What is The Difference Between SSL and TLS?

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When considering the difference between SSL and TLS, you’ll find that the main difference lies in what is still in use. SSL has been deprecated, but because SSL evolved into the brand new and “shiny” TLS, the industry has decided to refer to it as SSL/TLS or only TLS. However, there are technical differences between the two types of cryptographic protocols as well.


SSL (secure sockets layer) and TLS (transport layer security) were developed to provide a secure, encrypted communication channel to protect end users’ privacy and data integrity. SSL is the older of the two encryption protocols. TLS is the is not just used with the unencrypted, insecure HTTP protocol for web browsing but also with the file transfer protocol (FTP) or virtual private networks (VPNs), making it an essential protocol for internet security.

SSL, initially developed by Netscape, has two publicly released versions: SSL 2.0, published in 1995 and SSL 3.0, released in 1996. TLS 1.0 was released in 1999 with an SSL fallback mechanism that made it backward compatible and very similar to SSL v3.0. The most plausible reason to rename the suite of protocols as TLS was to develop it as an open standard and to avoid lawsuits with Netscape.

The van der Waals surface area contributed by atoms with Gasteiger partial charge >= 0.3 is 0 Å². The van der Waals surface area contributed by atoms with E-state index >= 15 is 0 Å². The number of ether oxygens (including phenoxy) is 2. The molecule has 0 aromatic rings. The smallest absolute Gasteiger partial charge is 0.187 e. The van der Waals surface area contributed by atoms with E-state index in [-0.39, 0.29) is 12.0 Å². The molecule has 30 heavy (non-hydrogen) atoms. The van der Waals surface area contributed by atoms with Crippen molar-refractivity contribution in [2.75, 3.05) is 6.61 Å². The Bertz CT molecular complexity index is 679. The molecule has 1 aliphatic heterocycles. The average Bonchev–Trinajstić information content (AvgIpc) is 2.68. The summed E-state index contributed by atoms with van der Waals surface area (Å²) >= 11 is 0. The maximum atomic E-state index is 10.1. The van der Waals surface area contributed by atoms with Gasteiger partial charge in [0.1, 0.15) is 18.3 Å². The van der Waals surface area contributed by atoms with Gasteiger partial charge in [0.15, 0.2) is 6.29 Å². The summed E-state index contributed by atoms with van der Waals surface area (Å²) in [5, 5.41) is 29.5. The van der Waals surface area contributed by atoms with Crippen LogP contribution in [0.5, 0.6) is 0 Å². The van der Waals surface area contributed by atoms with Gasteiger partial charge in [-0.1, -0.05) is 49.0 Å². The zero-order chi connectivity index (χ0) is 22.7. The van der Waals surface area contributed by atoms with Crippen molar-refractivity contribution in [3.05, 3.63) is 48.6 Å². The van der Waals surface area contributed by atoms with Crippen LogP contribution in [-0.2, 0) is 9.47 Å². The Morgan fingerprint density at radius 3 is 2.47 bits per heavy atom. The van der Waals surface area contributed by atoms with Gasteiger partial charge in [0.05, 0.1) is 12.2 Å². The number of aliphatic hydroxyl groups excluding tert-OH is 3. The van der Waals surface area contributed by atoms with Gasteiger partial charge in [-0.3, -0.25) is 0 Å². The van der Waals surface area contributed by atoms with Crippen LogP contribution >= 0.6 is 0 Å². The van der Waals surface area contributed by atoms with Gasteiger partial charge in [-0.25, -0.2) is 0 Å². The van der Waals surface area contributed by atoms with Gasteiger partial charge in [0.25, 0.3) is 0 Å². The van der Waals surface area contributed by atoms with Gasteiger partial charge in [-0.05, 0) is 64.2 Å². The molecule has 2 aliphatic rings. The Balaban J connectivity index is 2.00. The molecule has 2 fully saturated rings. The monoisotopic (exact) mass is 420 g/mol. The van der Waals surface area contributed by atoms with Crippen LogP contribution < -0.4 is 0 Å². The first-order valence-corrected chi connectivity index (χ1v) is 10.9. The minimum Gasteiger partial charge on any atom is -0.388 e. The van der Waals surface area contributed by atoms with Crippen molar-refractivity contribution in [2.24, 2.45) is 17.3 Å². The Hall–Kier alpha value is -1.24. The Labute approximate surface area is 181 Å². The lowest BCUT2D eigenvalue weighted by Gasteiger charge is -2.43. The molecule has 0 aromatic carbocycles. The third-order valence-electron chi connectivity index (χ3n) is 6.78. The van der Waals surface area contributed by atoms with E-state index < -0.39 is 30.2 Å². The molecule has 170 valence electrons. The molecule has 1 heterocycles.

SSL Versions TLS Versions
SSL 1.0 – This was never released due to known, serious security flaws in the protocol. TLS 1.0 – This was released in 1999 as an upgrade to SSL v3.0.
SSL 2.0 – The first public release of SSL occurred in 1995. TLS 1.1 – Released in 2006, TLS 1.1 offered protection against cipher block chaining (CBC) attacks.
SSL 3.0 – This version of SSL, released in 1996, was deprecated in June 2015 due to vulnerabilities such as the POODLE. TLS 1.2 – Released in 2008, this version of TLS made several improvements in security such as support for authenticated encrypted, began using SHA-2 in addition to SHA-1, etc.